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Born Free embarks on biggest lion relocation in history
The cubs have been transferred to a safe location near Lyon.

Charity rescues four cubs kept as pets in France

International wildlife charity Born Free is set to embark on its biggest relocation of rescued lions in 35 years. 

The charity plans to relocate four lions cubs from captivity in France and transfer them to a sanctuary in South Africa.

The cubs, Horus, Kuuma, Dadou and ‘Girl’ (yet to be named), are just a few months old and were taken from their mothers before they were weaned. They have since been kept as pets in different locations in France, suffering terrible living conditions and battling illness.

Born Free says that it does not know how the cubs ended up as pets but it is thought that they may have come from travelling circuses.

Thanks to the French authorities and Born Free, the cubs have been transferred to a safe location near Lyon and now await transfer to Born Free’s Shamwari Private Game Reserve in South Africa.

Born Free’s head of animal welfare Chris Draper, who is overseeing the relocation, said: “The tragic stories of these cubs are the direct result from the appalling and continued demand for wild animals as ‘pets’ and in circuses.

“These four cubs face a happier future in our care, but we must also work to stamp out the trade in wild animals as pets and bring to an end the use of wild animals in circuses once and for all.”

To help make the mission a success, Born Free is asking from donations from the public. The total cost of relocating the cubs could reach £60,000 while the cost of looking after each cub, per year, could be as much as £9,000.

For more information about the mission or to make a donation visit or text LIONS to 70755 to give £10.00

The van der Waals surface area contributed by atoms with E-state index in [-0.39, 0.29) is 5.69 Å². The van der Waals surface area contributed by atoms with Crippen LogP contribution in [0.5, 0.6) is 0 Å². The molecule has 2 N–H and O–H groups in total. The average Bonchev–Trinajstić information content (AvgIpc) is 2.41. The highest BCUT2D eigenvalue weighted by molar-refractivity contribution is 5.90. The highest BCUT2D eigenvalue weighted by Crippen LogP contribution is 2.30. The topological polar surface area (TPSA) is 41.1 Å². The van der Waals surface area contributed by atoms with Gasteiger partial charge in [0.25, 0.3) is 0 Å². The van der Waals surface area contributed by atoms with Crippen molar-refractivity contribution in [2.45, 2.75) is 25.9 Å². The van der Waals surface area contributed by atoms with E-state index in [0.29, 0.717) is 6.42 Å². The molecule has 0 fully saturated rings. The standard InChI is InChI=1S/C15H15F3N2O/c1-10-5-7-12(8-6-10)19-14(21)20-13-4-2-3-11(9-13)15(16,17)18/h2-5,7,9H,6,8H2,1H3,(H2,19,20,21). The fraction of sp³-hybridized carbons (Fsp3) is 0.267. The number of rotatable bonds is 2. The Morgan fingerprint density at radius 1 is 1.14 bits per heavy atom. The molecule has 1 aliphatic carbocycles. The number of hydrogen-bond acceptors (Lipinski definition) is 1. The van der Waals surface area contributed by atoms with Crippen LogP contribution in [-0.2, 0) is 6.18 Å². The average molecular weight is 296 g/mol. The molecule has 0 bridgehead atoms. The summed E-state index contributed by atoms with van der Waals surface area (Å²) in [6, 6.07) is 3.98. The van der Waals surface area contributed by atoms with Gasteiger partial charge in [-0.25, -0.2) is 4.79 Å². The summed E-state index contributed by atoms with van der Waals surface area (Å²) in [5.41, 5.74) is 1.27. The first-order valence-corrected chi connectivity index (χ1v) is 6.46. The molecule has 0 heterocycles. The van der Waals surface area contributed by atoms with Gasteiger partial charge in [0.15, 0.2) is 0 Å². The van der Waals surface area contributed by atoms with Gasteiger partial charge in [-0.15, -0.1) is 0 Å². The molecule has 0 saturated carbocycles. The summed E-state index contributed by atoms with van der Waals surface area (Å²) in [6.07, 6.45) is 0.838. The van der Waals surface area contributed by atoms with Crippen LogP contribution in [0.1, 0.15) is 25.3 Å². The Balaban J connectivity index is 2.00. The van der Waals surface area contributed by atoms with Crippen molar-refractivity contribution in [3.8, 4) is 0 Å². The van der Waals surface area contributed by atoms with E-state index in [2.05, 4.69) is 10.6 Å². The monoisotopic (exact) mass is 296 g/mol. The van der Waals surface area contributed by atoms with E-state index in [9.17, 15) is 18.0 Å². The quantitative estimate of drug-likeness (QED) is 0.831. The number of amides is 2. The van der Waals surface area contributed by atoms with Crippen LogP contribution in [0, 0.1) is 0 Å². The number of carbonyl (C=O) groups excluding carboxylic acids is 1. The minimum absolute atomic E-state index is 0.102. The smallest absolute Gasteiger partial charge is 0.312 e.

Image (C) Born Free/George Logan.

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Stephen Fry lends voice to frog conservation film

News Story 1
 Comedian and author Stephen Fry has lent his voice to a new animation that hopes to raise awareness of deadly ranavirus, which is threatening the UK’s frogs.

Research by ZSL, who created the short film, suggests that at least 20 per cent of ranavirus cases over the past three decades, could be attributed to human introductions. This includes pond owners introducing fish, frog spawn and plants from other environments.

Amphibian disease expert Dr Stephen Price said: “People can help stop the spread by avoiding moving potentially infected material such as spawn, tadpoles, pond water and plants into their own pond. Disinfecting footwear or pond nets before using them elsewhere will also help.” 

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BVA Welsh Branch elects new president

Veterinary surgeon Ifan Lloyd was elected president of the BVA Welsh Branch at its AGM on 25 June.

Ifan has worked mainly in mixed practice since graduating from Cambridge University in 1988. He was a partner at St James Veterinary Group for 23 years and has continued to work part time at the practice since retiring in 2017.

He is passionate about animal health and disease eradication. He is a director of Cefn Gwlad Solutions, a company set up to lead bovine TB programmes in collaboration with other stakeholders. He is also director of lechyd Da (gwledig), the bTB testing delivery partner in South Wales.

Ifan said, “As a founding member of BVA Welsh Branch I am honoured and delighted to be elected as President. I have been passionate about representing the veterinary profession in Wales for many years and I plan to use this experience to represent my colleagues to the best of my abilities.”